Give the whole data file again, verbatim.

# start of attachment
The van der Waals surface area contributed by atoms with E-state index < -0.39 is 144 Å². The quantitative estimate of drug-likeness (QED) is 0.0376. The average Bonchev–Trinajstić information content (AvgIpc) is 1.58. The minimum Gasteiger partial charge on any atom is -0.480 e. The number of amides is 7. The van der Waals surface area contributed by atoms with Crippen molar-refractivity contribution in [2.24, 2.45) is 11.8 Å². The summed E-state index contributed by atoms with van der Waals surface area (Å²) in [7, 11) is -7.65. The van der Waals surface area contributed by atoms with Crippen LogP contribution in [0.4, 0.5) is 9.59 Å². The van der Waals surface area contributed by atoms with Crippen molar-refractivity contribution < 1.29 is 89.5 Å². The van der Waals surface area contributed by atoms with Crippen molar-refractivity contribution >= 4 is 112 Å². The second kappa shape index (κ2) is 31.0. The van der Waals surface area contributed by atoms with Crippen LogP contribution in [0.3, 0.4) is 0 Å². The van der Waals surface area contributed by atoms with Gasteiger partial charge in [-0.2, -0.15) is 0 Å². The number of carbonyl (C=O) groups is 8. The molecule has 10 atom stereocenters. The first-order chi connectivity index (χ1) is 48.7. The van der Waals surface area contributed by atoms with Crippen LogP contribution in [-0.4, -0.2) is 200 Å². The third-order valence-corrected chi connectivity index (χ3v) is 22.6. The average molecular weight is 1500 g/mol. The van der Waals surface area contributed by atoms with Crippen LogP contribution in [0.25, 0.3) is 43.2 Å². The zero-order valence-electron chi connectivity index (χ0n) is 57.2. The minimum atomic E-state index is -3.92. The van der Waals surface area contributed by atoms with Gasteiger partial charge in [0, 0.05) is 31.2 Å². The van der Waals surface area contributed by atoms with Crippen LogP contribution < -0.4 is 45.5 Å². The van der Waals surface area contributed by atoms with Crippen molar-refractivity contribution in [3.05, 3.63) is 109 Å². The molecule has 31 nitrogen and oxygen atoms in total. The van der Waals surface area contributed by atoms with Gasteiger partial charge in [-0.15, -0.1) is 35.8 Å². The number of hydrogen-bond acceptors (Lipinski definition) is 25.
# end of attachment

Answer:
The van der Waals surface area contributed by atoms with E-state index < -0.39 is 144 Å². The quantitative estimate of drug-likeness (QED) is 0.0376. The average Bonchev–Trinajstić information content (AvgIpc) is 1.58. The minimum Gasteiger partial charge on any atom is -0.480 e. The number of amides is 7. The van der Waals surface area contributed by atoms with Crippen molar-refractivity contribution in [2.24, 2.45) is 11.8 Å². The summed E-state index contributed by atoms with van der Waals surface area (Å²) in [7, 11) is -7.65. The van der Waals surface area contributed by atoms with Crippen LogP contribution in [0.4, 0.5) is 9.59 Å². The van der Waals surface area contributed by atoms with Crippen molar-refractivity contribution < 1.29 is 89.5 Å². The van der Waals surface area contributed by atoms with Crippen molar-refractivity contribution >= 4 is 112 Å². The second kappa shape index (κ2) is 31.0. The van der Waals surface area contributed by atoms with Crippen LogP contribution in [0.3, 0.4) is 0 Å². The van der Waals surface area contributed by atoms with Gasteiger partial charge in [-0.2, -0.15) is 0 Å². The number of carbonyl (C=O) groups is 8. The molecule has 10 atom stereocenters. The first-order chi connectivity index (χ1) is 48.7. The van der Waals surface area contributed by atoms with Crippen LogP contribution in [-0.4, -0.2) is 200 Å². The third-order valence-corrected chi connectivity index (χ3v) is 22.6. The average molecular weight is 1500 g/mol. The van der Waals surface area contributed by atoms with Crippen LogP contribution in [0.25, 0.3) is 43.2 Å². The zero-order valence-electron chi connectivity index (χ0n) is 57.2. The minimum atomic E-state index is -3.92. The van der Waals surface area contributed by atoms with Gasteiger partial charge in [0, 0.05) is 31.2 Å². The van der Waals surface area contributed by atoms with Crippen LogP contribution < -0.4 is 45.5 Å². The van der Waals surface area contributed by atoms with Crippen molar-refractivity contribution in [3.05, 3.63) is 109 Å². The molecule has 31 nitrogen and oxygen atoms in total. The van der Waals surface area contributed by atoms with Gasteiger partial charge in [-0.15, -0.1) is 35.8 Å². The number of hydrogen-bond acceptors (Lipinski definition) is 25.